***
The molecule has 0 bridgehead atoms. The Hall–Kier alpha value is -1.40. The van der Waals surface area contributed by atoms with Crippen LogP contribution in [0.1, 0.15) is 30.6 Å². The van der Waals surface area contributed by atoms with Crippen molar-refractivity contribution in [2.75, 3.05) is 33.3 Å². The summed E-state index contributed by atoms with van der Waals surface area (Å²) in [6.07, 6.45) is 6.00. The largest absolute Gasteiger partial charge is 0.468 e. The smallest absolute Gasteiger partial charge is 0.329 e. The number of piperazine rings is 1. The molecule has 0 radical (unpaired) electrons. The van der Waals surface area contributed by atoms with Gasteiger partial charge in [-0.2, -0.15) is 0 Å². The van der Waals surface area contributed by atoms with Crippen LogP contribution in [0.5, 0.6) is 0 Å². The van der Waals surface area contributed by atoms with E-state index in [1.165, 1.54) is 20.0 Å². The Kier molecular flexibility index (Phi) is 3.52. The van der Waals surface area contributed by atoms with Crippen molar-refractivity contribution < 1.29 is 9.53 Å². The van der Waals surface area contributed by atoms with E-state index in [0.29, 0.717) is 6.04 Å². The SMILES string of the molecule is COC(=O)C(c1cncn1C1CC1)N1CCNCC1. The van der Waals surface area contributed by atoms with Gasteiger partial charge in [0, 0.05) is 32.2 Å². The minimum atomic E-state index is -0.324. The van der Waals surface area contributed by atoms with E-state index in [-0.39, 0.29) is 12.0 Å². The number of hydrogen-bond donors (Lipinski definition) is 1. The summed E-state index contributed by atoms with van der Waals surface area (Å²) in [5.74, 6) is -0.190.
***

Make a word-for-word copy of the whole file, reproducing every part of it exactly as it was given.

The molecule has 0 bridgehead atoms. The Hall–Kier alpha value is -1.40. The van der Waals surface area contributed by atoms with Crippen LogP contribution in [0.1, 0.15) is 30.6 Å². The van der Waals surface area contributed by atoms with Crippen molar-refractivity contribution in [2.75, 3.05) is 33.3 Å². The summed E-state index contributed by atoms with van der Waals surface area (Å²) in [6.07, 6.45) is 6.00. The largest absolute Gasteiger partial charge is 0.468 e. The smallest absolute Gasteiger partial charge is 0.329 e. The number of piperazine rings is 1. The molecule has 0 radical (unpaired) electrons. The van der Waals surface area contributed by atoms with Gasteiger partial charge in [-0.2, -0.15) is 0 Å². The van der Waals surface area contributed by atoms with Crippen LogP contribution in [0.5, 0.6) is 0 Å². The van der Waals surface area contributed by atoms with E-state index in [1.165, 1.54) is 20.0 Å². The Kier molecular flexibility index (Phi) is 3.52. The van der Waals surface area contributed by atoms with Crippen molar-refractivity contribution < 1.29 is 9.53 Å². The van der Waals surface area contributed by atoms with E-state index in [0.29, 0.717) is 6.04 Å². The SMILES string of the molecule is COC(=O)C(c1cncn1C1CC1)N1CCNCC1. The van der Waals surface area contributed by atoms with Gasteiger partial charge in [0, 0.05) is 32.2 Å². The minimum atomic E-state index is -0.324. The van der Waals surface area contributed by atoms with E-state index in [-0.39, 0.29) is 12.0 Å². The number of hydrogen-bond donors (Lipinski definition) is 1. The summed E-state index contributed by atoms with van der Waals surface area (Å²) in [5.74, 6) is -0.190.